Outlook | Published:

Perspective: Science is still too closed

Nature volume 533, page S70 (12 May 2016) | Download Citation

Open initiatives are promising, but we have much further to go if research data are to be as publicly accessible as they should be, says Aled Edwards.

To paraphrase Joy's Law, no matter where you work, most of the smartest people are somewhere else. This principle, coined by co-founder of Sun Microsystems Bill Joy, could also apply to the best data or the most cutting-edge technologies. Providing open access to these distributed assets would accelerate science and innovation. But, despite the promise that open access holds, it has so far proved difficult to implement.

Few would dispute that sharing science accelerates the rate of discovery. The fact that open science also boosts innovation in industry is less well appreciated. Economist Heidi Williams at the Massachusetts Institute of Technology in Cambridge retrospectively analysed the commercial activity that flowed from two large sets of sequenced human genes (H. L. Williams J. Polit. Econ. 121, 1–27; 2010). One group was made up of sequenced genes that for a period of time had been available only under commercially restrictive terms. The genes in the other group had always been in the public domain. Over a 10-year period, Williams found, there was around 30% more commercialization activity from the open set of genes.

A look at the biopharmaceutical sector reveals a similar story. Both monoclonal antibody and phage-display technologies are used to identify precursors to antibody drugs. Both technologies were invented more than 25 years ago, and both have been used to discover successful medicines. But whereas the phage-display technology has been fiercely protected, monoclonal antibody technology was placed in the public domain. As of 2014, there were 47 approved monoclonal antibody drugs and only 7 derived from phage-display technology.

“Despite the promise that Open access holds, it has so far proved difficult to implement.”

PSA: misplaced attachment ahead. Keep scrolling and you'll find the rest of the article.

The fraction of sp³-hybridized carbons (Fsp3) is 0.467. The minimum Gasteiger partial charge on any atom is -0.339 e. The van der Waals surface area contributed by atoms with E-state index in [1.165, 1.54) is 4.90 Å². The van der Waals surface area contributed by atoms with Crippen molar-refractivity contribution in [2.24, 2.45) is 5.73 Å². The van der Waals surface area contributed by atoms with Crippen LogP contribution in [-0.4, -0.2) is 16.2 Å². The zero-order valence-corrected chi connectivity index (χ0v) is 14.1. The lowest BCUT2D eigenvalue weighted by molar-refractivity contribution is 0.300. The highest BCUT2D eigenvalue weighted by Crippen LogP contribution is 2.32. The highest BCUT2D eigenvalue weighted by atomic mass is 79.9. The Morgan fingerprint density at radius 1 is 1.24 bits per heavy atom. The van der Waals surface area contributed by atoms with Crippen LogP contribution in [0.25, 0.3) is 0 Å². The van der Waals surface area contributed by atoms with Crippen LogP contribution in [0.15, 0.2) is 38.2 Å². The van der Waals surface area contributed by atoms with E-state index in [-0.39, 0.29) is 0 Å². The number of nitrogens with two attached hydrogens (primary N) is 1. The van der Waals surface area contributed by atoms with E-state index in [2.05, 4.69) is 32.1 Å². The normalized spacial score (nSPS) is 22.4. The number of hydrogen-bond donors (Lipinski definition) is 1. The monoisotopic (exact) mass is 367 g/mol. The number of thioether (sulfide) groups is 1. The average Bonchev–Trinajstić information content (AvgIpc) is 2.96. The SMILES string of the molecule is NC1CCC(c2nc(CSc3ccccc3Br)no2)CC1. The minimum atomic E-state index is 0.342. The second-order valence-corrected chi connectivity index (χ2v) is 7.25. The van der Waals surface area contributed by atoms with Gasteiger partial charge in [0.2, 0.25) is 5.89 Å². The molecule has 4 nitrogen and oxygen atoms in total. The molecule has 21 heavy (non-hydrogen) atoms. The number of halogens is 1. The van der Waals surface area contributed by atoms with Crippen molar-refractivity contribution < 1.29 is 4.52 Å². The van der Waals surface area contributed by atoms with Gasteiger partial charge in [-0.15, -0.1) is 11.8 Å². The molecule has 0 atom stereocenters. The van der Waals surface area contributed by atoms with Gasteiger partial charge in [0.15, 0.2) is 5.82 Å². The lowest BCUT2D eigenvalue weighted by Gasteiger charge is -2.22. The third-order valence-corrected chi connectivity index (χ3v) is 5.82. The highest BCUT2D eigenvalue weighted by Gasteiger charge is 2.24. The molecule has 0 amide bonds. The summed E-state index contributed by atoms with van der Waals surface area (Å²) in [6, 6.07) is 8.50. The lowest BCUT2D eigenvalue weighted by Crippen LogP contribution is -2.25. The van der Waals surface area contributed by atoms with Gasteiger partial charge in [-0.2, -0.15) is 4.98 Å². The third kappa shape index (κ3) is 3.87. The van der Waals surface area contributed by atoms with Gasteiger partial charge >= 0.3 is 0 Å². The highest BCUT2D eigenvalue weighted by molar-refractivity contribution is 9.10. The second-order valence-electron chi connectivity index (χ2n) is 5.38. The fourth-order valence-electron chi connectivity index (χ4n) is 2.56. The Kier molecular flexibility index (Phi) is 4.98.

Although it may seem counter-intuitive, openness is good for innovation. No wonder, then, that the idea is gaining traction in biomedical research circles. 'Open' has become one of the hottest topics in boardrooms, funding agencies and the media, and dozens of initiatives have been launched under the open brand.

Open-access initiatives to make the scientific record more widely accessible are being championed by charitable and governmental organizations. Most of the largest funders now require that articles that are derived from research that they support are made freely available on the Internet after a period of time, often a year or less. These organizations are also working to ensure the publication of large data sets through initiatives that are modelled on the Human Genome Project (HGP), which released data daily and without restriction on their use.

These are positive steps, but there remains much room for improvement. Open-access publishing, for instance, is often possible only when publishers charge hefty publication fees (which are paid for with public funds) and some of the highest-impact journals continue to resist open-access policies. Few of today's open-data initiatives meet the 20-year-old standards set by the HGP — most allow data release to be delayed and let primary investigators control the data, and many place various restrictions on data use.